Last month I stayed at Thicket Priory, a former nunnery in North Yorkshire that’s been fully restored and opened as one of the UK’s finest private houses available to rent for weddings and special events…
As if on cue, there’s a break in the clouds as we turn off the main road and up a narrow lane towards Thicket Priory, a country house nestled in the Yorkshire countryside, and our destination for the night.
My friend and I have spent two hours on a train from King’s Cross to York, jumped in a taxi at the station and craned our necks as the city’s sights sped past the windows in a blur of crumbling walls and spiky cathedral peaks. Fifteen minutes later, after a few missed turns from the taxi driver (this place is as elusive as it’s exclusive) the Sat Nav loudly announces we’ve reached our destination.
Sunlight streams through the trees just as Thicket Priory comes into view, bathing the red-brick property in early-evening sun like a hazy Instagram filter. Framed by bright green lawns and paintbox-yellow rapeseed fields, this Victorian mansion is a stop-you-in-your-tracks kind of place. The long approach gives you ample time to take in the full scale of the place, which in our case meant at least a minute of open-mouthed silence.
Thicket Priory: from country house to fairytale wedding venue
Built in the 1840s on the site of a Benedictine nunnery, Thicket Priory was designed by Edward Blore – best-known for his work on Buckingham Palace. It was still occupied by nuns until a decade ago, when they moved to a separate property on the estate, which remains a working Carmelite monastery.
That’s when Thicket Priory began its transformation from a cut-off country house, to an exclusive events and weddings venue. And after a ten-year restoration project led by its hands-on new owner, Bruce Corrie, it opened at the tail-end of 2018 as one of the UK’s finest private homes for hire.
General manager, Anna Winkworth, meets us at the door and whisks us straight off to the bar – a decadent mix of wood paneling, velvet furnishings and oversized chandeliers. The bar itself spills out from a marble mantelpiece covered in glittering bottles of artisan gin – it’s pleasingly ad-hoc: less stuffy hotel, more bohemian home-from-home. If you happen to live in an impeccably decorated Grade-II listed mansion, that is.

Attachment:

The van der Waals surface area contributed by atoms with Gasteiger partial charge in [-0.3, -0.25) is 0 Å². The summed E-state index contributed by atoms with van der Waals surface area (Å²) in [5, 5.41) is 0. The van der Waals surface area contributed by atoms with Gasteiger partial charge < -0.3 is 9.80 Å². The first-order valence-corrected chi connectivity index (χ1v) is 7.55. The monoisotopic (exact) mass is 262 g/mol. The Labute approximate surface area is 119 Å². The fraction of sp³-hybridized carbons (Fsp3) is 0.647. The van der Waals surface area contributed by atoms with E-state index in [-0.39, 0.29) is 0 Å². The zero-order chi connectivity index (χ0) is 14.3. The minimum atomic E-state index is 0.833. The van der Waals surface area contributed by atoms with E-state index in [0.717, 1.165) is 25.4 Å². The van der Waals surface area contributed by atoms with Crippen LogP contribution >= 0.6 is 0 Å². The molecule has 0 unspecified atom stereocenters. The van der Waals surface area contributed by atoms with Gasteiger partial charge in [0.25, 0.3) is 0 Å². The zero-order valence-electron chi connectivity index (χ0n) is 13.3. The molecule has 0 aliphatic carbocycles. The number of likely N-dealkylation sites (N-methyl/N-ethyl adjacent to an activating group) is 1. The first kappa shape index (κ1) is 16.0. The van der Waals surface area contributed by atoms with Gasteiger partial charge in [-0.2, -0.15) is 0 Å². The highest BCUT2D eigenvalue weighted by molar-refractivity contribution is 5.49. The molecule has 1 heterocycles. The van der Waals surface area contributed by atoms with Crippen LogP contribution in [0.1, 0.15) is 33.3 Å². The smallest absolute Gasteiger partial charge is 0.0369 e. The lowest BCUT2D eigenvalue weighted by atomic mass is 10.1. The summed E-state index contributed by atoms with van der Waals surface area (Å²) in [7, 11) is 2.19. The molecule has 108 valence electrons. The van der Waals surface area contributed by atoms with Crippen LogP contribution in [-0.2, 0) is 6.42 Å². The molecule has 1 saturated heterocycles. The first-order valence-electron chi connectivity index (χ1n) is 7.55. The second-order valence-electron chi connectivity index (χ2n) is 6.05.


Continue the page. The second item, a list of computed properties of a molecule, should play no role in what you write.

As relationship manager Serena takes us on a tour of the property, it becomes clear that Thicket Priory is not your average wedding venue. We snake through Victorian passageways and climb narrow staircases to find 35 individually decorated bedrooms, each with incredibly elegant interiors and sparkling en-suites.
They don’t have TVs, telephones, mini-bars or kettles. Instead, guests are encouraged to chat as they make a fresh brew in one of four traditional pantries dotted around the house.
A sophisticated house with a simple charm
Grandeur aside, these humble pantries are easily my favourite feature of Thicket Priory. Gone are the plastic-wrapped hotel cookies and thimbles of UHT milk in favour of freshly baked cakes and biscuits, hot chocolate, proper coffee and dried herbs to make flavoured teas. Guests can help themselves to whatever they fancy, 24/7. I spied retro Viscount biscuits and Tunnock’s Tea Cakes, and was glad of a cool glass of water in the middle of the night that wasn’t lukewarm from the bathroom tap and drunk from the glass my toothbrush was in.
Later, once we’d gasped at the sheer size and splendor of the bridal suite, we poked around the rest of the house – from its secret passageways and tiny observation tower with a telescope, to its private chapel complete with kaleidoscopic stained-glass windows.
That evening, we sat down to an extraordinary three-course meal in the ballroom, prepared by luxury local caterers Baba Ganoush. Set up for a wedding or special event, this huge space is as elegant as it gets, and can seat up to 250 people.
The next morning, we had some time to kill before a day at York Races, so we set off for a wander through the grounds. With neat lawns that slope gently down to a lake scattered with lily pads and criss-crossed by bridges, it’s like stepping straight into a Monet painting. If there’s a more romantic setting for a wedding, I’d love to see it. Because Thicket Priory was picture-book perfect.
Katie was hosted by Thicket Priory in return for this review, which also appears in Ouse Valley Living magazine. Thicket Priory is at Thorganby, York YO19 6DE and is available to hire for weddings, functions and corporate events. Visit www.thicketpriory.co.uk, call 01904 230600 or email firstname.lastname@example.org to find out more. And for more Yorkshire travel inspiration, take a look at these posts.